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    Key Lessons from Photography Workshops
    by Michael Pilkington

    I only started going on photography workshops around 5 years ago. Although I have been keen on photography for over 35 years (that shows my age) it never really occurred to me. However, I decided that I wanted to really improve my photography so I decided to follow some courses and workshops. The only regret I have is that I didn't do this much much earlier. Perhaps I would be a far better photographer had I done this. Learning through trial and error and on your own takes a long time. You can condense and accelerate your learning into a very short period by being taught by an experienced professional.

    Moving Sea, Wester Ross by Michael Pilkington

    So what are the key things I have learnt during this time?

    1. Put your bag down!

    When arriving at a location you are full of enthusiasm and even impatience to get the camera out the bag and start shooting. You can really profit by stopping and walking around. Think about what appeals to you. Look down, up side to side and behind you. The best shot is often not the one you initially thought of. So before putting that tripod up and shooting put your kit down and wander around. Visualize the image you are after which means look, see then form the finished image in your mind before you commit to making at the exposure!

    2. There's always an image!

    So it is raining or windy or bright sunshine or bland grey skies or indeed you discover not a very appealing location once you have arrived. Instead of packing up and setting of towards the nearest cafe or hostelry think about how you can work with the constraints. So if it is windy, capture the movement in the trees or grasses around you. Bright sunshine gives strong shadows that in turn can create some very striking abstract images or indeed can be ideal for infrared images. Grey skies can just be excluded from the scene, look at the 'inner landscape' at your feet. My experience is that the more constraints you have then the more creative you become, resulting in far better images.

    Seaweed Study, Sutherland by Michael Pilkington

    3. Don't use 'auto' anything!

    Why are you letting the camera make the decision for you? In particular, my pet dislike is auto-focus. I know where exactly I want to focus and I want to control my depth of field. Close up and macro photography in particular demand that you take control as these parameters are critical to the success of your photo. Indeed, any photo that does not have the correct point of interest sharply in focus will fail.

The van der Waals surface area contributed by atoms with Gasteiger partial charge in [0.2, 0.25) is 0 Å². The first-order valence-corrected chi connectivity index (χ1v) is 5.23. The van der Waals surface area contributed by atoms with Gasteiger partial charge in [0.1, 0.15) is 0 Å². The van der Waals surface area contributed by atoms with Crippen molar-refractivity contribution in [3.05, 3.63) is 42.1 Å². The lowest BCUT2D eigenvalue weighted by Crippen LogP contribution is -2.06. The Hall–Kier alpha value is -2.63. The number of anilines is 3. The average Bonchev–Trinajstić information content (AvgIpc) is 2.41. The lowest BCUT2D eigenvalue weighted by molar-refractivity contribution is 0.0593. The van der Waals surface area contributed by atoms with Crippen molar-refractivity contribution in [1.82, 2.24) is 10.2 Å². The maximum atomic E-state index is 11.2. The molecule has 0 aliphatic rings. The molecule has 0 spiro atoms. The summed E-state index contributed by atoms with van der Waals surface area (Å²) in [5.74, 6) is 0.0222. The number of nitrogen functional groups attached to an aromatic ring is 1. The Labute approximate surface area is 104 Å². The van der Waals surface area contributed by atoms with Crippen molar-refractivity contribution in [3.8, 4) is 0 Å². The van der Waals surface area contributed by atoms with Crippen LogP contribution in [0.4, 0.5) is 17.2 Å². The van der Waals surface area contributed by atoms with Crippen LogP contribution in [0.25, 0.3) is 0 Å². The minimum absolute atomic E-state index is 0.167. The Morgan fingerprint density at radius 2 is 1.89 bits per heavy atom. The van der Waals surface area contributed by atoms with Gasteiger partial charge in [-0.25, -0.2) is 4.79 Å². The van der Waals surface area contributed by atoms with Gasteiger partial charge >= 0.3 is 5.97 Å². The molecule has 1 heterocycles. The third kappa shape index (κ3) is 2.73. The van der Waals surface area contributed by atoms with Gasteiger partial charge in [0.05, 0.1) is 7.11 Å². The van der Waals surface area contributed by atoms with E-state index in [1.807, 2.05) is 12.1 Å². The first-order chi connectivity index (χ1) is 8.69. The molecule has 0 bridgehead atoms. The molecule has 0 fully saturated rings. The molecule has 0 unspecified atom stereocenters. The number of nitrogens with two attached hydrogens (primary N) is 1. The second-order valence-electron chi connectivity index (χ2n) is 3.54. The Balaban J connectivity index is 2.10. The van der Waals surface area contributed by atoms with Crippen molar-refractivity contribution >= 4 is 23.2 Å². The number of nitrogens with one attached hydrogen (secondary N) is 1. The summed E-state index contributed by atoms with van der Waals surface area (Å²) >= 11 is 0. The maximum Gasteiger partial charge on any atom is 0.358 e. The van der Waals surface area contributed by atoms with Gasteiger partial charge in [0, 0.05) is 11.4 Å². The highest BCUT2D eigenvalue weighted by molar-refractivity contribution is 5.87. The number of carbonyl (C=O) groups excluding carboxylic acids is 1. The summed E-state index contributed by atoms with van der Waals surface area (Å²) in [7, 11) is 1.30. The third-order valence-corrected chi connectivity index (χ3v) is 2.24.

Using manual exposure similarly forces me to think about what I am trying to achieve. Do I want a long exposure to show movement? Do I want a deep depth of field by using a smaller aperture which lengthens my exposure? What do I want to be properly exposed - shadow detail or highlights? Am I willing to compromise on one or the other?

    4. Use the Histogram!

    Most of us shoot digital and every time you take a photo the image on the back of the camera is reviewed. Often people rely on this to determine if the picture is good or properly exposed. Well this screen is actually a very low-resolution display and won't clearly show how successful the exposure has been. Your camera can display the histogram for the image taken. This shows you the distribution of light intensity in the image and most importantly if there is any clipping - either in the shadows or in the highlights. Clipping means lost data and this can prove difficult to recover if clipping is excessive be it in ACR, Photoshop or any other software. So make sure that the exposure is fully contained within the histogram

    Close Up by Michael Pilkington

    5. Post processing is essential!

    OK. Sometimes you get an image that needs very little processing. Exposure is great for the shadows and the highlights, the composition is correct, contrast is perfect, etc. However, more often than not, you will need to do some processing. The eye and brain sees more and record more than any processor or film. For example, whilst there are many different estimates out there on the web, the eye can see around 15 to 20 stops of light, camera sensors around 10 at this time. Reflected light from a print around half of that. The other thing is that as the eye scans a scene it 'takes' multiple exposures - ie it adjusts for different levels of light. your camera can only record one exposure for the whole scene. Therefore, some parts may be over exposed and others under exposed. In summary, you need to process your image file to account for this and reflect the lights and darks of a scene as you remember it.

    Lastly, lots of individual parts of the digitisation process make the image soft, for example, the anti-aliasing filter in front of a digital camera's sensor results in slightly soft images. Sharpening in post processing is essential.

    © Michael Pilkington

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